Learn the Discipline of Silence and Solitude

Leave Yourself Alone

Posted by danieljkoren on November 24, 2011 in Devotional |

Because the holidays keep us so busy and stressed out with all the schedule conflicts, family dysfunctions, and general chaos, you need to take time to be alone.

When you are by yourself you can be yourself

Many people think that family get-togethers and social events help cure the pangs of loneliness. However, surveys tell us that the loneliest people are those who are constantly around others. Time alone is soul therapy.

When you are by yourself, you can drop the mask. You do not have to put on a front or try to please the populous. You cannot get to know yourself by being among others. You do not get to know the Lord in any deep sense by only having a crowd-powered relationship with Him. Only when you are alone do you find you are not really alone at all, but closer to your Creator than ever.

Jesus valued being alone. Often His disciples went looking for Him and found Him up on a mountain away from the maddening throng. At times, He called them to come up and away from the grind of daily life.

Staying connected is killing us

Modern technological “advancements” keep us in touch with one another. You can post, like, and tweet with your friends all around the globe. Even then, you are putting on the image of who they think you are or who you want to be. If you live every waking moment in the domain of the screen (computer, TV, iPad, phone, GPS, DSi) you will never unplug long enough to be yourself. You will adopt the notion that your life is another virtual reality show.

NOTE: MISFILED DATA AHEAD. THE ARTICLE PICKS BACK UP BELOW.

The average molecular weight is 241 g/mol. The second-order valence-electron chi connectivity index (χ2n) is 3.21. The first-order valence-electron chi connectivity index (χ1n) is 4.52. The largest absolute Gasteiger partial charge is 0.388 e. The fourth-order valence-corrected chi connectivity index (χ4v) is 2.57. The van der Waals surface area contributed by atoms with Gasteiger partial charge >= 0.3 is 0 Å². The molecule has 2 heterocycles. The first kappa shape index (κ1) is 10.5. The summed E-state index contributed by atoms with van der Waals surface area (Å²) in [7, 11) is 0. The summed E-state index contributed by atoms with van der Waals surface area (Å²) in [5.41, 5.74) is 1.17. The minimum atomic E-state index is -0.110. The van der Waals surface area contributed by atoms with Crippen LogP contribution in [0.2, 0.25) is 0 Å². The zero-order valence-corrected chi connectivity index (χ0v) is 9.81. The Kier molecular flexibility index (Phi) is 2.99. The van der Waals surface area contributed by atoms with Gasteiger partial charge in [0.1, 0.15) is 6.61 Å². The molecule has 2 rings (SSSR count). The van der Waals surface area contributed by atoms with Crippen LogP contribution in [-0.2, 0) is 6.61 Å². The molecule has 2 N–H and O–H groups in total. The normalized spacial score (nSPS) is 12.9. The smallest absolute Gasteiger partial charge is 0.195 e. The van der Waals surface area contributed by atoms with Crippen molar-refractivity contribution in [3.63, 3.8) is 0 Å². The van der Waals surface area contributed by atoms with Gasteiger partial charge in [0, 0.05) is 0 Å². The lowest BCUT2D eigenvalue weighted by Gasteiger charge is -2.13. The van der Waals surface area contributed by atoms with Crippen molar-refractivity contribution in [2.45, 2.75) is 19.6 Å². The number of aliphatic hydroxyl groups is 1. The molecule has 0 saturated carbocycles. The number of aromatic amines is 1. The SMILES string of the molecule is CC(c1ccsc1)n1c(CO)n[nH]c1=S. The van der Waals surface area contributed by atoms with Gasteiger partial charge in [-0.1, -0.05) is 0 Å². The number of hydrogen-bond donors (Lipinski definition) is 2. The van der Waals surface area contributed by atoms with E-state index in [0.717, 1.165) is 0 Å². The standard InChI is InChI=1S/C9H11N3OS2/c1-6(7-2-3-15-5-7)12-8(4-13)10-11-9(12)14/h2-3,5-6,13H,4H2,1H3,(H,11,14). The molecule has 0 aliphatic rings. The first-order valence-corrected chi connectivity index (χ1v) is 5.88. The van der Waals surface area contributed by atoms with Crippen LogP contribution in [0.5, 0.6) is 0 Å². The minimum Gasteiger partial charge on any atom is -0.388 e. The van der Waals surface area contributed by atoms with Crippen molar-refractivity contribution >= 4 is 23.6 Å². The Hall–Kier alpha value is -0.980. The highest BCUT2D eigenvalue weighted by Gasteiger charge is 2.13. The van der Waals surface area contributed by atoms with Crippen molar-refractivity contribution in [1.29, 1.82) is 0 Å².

Disconnect from social demands by practicing the discipline of silence. Stop and take time to be quiet. Find a place where you can shut off all noise. You may not like what you find. You may find what you have been running from for years. You may discover you are not the person you have been trying to be. You might refocus and find the path God is calling you to.

A quiet voice and alone time

Elijah wept to God, complaining that he was all alone. There, once he was away from his ministry demands and finally experienced aloneness, Elijah came to see that he was not alone at all. There, alone on a mountainside, Elijah looked for God in the fire, the tornado, and the earthquake. God was not in the loud and demanding moments. He met Elijah as a calm, quiet voice (I Kings 19). Are you slowing down enough to hear Him?

Jacob had surrounded himself with people his whole life. One day, realizing his life was in danger, he had to get a hold of God. He sent his family away and was left alone. There he could finally wrestle with what had been holding him back. There he found his true strength, got a spiritual breakthrough, and walked different afterward (Genesis 32). Will you risk getting alone?

Do not let the demands of the holidays steal away your chances for holy days. One of the best times to find both silence and solitude is early in the morning. Get ahead of your day before it gets ahead of you.

In this season when we take time to honor the Lord, let’s make sure we do just that by discovering this remedy of aloneness.

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